The mitochondrial deubiquitinase USP30 opposes parkin-mediated mitophagy p.370

Damaged mitochondria are removed by mitophagy, and defects in mitophagy are linked to Parkinson’s disease; here it is shown that USP30, a deubiquitinase localized to mitochondria, antagonizes mitophagy by removing the ubiquitin tags put in place by Parkin, USP30 inhibition is therefore potentially beneficial for Parkinson’s disease by promoting mitochondrial clearance and quality control.

doi: 10.1038/nature13418

Letters

The metabolite α-ketoglutarate extends lifespan by inhibiting ATP synthase and TOR p.397

Metabolism and ageing are intimately linked. Compared with ad libitum feeding, dietary restriction consistently extends lifespan and delays age-related diseases in evolutionarily diverse organisms. Similar conditions of nutrient limitation and genetic or pharmacological perturbations of nutrient or energy metabolism also have longevity benefits. Recently, several metabolites have been identified that modulate ageing; however, the molecular mechanisms underlying this are largely undefined. Here we show that α-ketoglutarate (α-KG), a tricarboxylic acid cycle intermediate, extends the lifespan of adult Caenorhabditis elegans. ATP synthase subunit β is identified as a novel binding protein of α-KG using a small-molecule target identification strategy termed drug affinity responsive target stability (DARTS). The ATP synthase, also known as complex V of the mitochondrial electron transport chain, is the main cellular energy-generating machinery and is highly conserved throughout evolution. Although complete loss of mitochondrial function is detrimental, partial suppression of the electron transport chain has been shown to extend C. elegans lifespan. We show that α-KG inhibits ATP synthase and, similar to ATP synthase knockdown, inhibition by α-KG leads to reduced ATP content, decreased oxygen consumption, and increased autophagy in both C. elegans and mammalian cells. We provide evidence that the lifespan increase by α-KG requires ATP synthase subunit β and is dependent on target of rapamycin (TOR) downstream. Endogenous α-KG levels are increased on starvation and α-KG does not extend the lifespan of dietary-restricted animals, indicating that α-KG is a key metabolite that mediates longevity by dietary restriction. Our analyses uncover new molecular links between a common metabolite, a universal cellular energy generator and dietary restriction in the regulation of organismal lifespan, thus suggesting new strategies for the prevention and treatment of ageing and age-related diseases.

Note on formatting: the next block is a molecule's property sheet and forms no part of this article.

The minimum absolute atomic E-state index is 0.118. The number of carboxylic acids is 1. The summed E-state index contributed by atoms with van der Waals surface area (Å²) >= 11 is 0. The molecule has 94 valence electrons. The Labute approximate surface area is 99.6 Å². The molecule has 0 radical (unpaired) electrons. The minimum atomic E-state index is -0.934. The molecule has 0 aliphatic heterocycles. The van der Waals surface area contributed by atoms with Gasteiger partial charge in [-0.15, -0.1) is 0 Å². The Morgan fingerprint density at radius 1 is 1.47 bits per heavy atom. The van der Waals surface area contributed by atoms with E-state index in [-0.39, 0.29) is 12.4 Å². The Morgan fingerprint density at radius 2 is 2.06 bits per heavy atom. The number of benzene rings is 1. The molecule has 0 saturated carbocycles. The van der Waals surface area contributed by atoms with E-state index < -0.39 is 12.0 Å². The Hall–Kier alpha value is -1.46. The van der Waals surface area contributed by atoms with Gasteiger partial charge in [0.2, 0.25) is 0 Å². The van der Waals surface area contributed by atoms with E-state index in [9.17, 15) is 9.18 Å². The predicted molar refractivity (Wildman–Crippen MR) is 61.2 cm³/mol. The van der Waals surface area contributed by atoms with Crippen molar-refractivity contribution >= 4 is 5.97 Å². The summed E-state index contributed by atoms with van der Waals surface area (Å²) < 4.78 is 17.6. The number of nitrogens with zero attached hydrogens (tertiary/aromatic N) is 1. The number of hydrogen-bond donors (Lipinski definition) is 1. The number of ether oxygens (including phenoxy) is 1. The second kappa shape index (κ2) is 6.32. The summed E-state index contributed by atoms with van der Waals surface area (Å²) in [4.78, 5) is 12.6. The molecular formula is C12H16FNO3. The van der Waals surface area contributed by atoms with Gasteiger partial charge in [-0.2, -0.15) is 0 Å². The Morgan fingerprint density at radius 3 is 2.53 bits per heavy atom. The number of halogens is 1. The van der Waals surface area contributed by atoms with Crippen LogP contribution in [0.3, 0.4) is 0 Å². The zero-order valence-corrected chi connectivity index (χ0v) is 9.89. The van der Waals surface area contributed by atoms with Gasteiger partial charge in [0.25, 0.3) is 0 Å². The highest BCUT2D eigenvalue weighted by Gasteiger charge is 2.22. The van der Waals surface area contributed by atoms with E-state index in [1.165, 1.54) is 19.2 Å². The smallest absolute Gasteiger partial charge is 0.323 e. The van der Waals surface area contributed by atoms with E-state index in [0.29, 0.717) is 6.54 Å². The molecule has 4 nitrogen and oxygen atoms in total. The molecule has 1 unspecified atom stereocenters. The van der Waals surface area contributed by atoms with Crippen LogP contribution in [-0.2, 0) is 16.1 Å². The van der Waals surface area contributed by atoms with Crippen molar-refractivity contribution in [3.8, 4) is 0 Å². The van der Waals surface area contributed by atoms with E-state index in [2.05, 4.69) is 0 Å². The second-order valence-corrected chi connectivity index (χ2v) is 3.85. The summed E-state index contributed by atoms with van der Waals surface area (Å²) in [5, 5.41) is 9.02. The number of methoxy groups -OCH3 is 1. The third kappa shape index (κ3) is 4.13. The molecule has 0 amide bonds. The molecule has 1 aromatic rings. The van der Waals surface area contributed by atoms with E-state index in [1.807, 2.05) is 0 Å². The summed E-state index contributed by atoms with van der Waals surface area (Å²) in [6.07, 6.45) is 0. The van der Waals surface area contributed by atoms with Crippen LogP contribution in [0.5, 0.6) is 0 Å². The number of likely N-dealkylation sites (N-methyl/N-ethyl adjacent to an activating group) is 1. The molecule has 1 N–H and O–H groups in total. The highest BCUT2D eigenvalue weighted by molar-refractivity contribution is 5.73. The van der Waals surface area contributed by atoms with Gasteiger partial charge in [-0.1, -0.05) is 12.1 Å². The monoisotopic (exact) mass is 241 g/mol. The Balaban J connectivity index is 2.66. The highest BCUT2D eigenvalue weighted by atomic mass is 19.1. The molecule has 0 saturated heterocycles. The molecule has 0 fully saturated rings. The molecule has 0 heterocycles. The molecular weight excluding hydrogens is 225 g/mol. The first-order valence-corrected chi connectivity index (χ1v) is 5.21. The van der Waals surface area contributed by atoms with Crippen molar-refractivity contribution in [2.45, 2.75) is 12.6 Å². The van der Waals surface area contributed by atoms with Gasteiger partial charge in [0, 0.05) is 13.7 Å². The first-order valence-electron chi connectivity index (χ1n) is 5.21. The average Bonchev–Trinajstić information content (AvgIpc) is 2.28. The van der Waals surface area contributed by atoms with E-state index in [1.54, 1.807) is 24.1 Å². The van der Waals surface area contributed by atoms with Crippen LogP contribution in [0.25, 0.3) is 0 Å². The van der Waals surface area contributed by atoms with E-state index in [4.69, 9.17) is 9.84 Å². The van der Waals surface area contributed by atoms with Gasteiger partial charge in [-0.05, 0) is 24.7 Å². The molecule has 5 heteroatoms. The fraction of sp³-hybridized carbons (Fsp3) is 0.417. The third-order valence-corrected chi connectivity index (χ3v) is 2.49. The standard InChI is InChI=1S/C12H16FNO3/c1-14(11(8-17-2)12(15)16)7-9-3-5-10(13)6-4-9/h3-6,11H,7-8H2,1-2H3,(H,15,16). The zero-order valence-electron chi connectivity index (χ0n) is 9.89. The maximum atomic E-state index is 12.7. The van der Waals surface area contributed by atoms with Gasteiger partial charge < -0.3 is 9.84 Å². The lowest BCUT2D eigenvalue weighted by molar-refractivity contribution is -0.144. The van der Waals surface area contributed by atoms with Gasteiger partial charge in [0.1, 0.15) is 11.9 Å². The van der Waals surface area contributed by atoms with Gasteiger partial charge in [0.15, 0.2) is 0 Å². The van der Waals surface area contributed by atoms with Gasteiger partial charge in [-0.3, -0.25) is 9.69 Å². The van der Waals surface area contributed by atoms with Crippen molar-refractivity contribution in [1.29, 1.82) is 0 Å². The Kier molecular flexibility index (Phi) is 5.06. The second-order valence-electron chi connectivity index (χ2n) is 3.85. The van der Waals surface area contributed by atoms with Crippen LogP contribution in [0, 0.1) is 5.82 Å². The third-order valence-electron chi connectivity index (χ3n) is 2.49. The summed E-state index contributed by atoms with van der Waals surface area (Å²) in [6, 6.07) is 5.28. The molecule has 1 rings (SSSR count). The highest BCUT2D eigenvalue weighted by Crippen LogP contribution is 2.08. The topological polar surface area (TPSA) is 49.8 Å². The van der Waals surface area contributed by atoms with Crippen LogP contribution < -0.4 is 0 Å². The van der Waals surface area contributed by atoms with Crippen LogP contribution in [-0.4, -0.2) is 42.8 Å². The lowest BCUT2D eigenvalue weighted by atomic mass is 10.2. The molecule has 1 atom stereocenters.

doi: 10.1038/nature13264

PTEN action in leukaemia dictated by the tissue microenvironment p.402

A mouse model of T-cell leukaemia is used to test whether PTEN loss is required for tumour maintenance as well as initiation; although it had little effect on tumour load in haematopoietic organs, PTEN reactivation reduced the CCR9-dependent tumour dissemination to the intestine that was amplified on PTEN loss, exposing the importance of tumour microenvironment in PTEN-deficient settings.

doi: 10.1038/nature13239

Persistent gut microbiota immaturity in malnourished Bangladeshi children p.417

Bacterial species whose representation defines healthy postnatal assembly of the gut microbiota in Bangladeshi children during their first 2 years are identified, and a model is constructed to compare healthy children to those with severe acute malnutrition (SAM); results show that SAM is associated with microbiota immaturity that is only partially ameliorated by existing nutritional interventions.

doi: 10.1038/nature13421